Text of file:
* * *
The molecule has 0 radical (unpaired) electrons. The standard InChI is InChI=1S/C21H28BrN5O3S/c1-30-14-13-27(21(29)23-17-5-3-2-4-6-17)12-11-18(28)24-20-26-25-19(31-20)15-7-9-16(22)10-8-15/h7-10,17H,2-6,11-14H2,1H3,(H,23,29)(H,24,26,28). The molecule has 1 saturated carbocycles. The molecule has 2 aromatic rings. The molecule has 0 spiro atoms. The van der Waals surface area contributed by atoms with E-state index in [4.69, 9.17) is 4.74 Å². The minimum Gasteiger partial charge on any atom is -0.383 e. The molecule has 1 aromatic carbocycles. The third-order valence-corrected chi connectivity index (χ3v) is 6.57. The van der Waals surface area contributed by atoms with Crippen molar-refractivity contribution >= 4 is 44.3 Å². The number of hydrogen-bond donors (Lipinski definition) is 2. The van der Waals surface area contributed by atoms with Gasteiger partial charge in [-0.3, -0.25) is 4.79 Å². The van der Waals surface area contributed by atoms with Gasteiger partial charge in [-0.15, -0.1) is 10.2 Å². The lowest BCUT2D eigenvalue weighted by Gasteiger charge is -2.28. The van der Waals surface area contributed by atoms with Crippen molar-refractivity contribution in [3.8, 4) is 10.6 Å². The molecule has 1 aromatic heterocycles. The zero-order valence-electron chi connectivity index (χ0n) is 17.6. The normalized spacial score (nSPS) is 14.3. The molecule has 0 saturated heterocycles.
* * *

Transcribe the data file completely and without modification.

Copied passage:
The molecule has 0 radical (unpaired) electrons. The standard InChI is InChI=1S/C21H28BrN5O3S/c1-30-14-13-27(21(29)23-17-5-3-2-4-6-17)12-11-18(28)24-20-26-25-19(31-20)15-7-9-16(22)10-8-15/h7-10,17H,2-6,11-14H2,1H3,(H,23,29)(H,24,26,28). The molecule has 1 saturated carbocycles. The molecule has 2 aromatic rings. The molecule has 0 spiro atoms. The van der Waals surface area contributed by atoms with E-state index in [4.69, 9.17) is 4.74 Å². The minimum Gasteiger partial charge on any atom is -0.383 e. The molecule has 1 aromatic carbocycles. The third-order valence-corrected chi connectivity index (χ3v) is 6.57. The van der Waals surface area contributed by atoms with Crippen molar-refractivity contribution >= 4 is 44.3 Å². The number of hydrogen-bond donors (Lipinski definition) is 2. The van der Waals surface area contributed by atoms with Gasteiger partial charge in [-0.3, -0.25) is 4.79 Å². The van der Waals surface area contributed by atoms with Gasteiger partial charge in [-0.15, -0.1) is 10.2 Å². The lowest BCUT2D eigenvalue weighted by Gasteiger charge is -2.28. The van der Waals surface area contributed by atoms with Crippen molar-refractivity contribution in [3.8, 4) is 10.6 Å². The molecule has 1 aromatic heterocycles. The zero-order valence-electron chi connectivity index (χ0n) is 17.6. The normalized spacial score (nSPS) is 14.3. The molecule has 0 saturated heterocycles.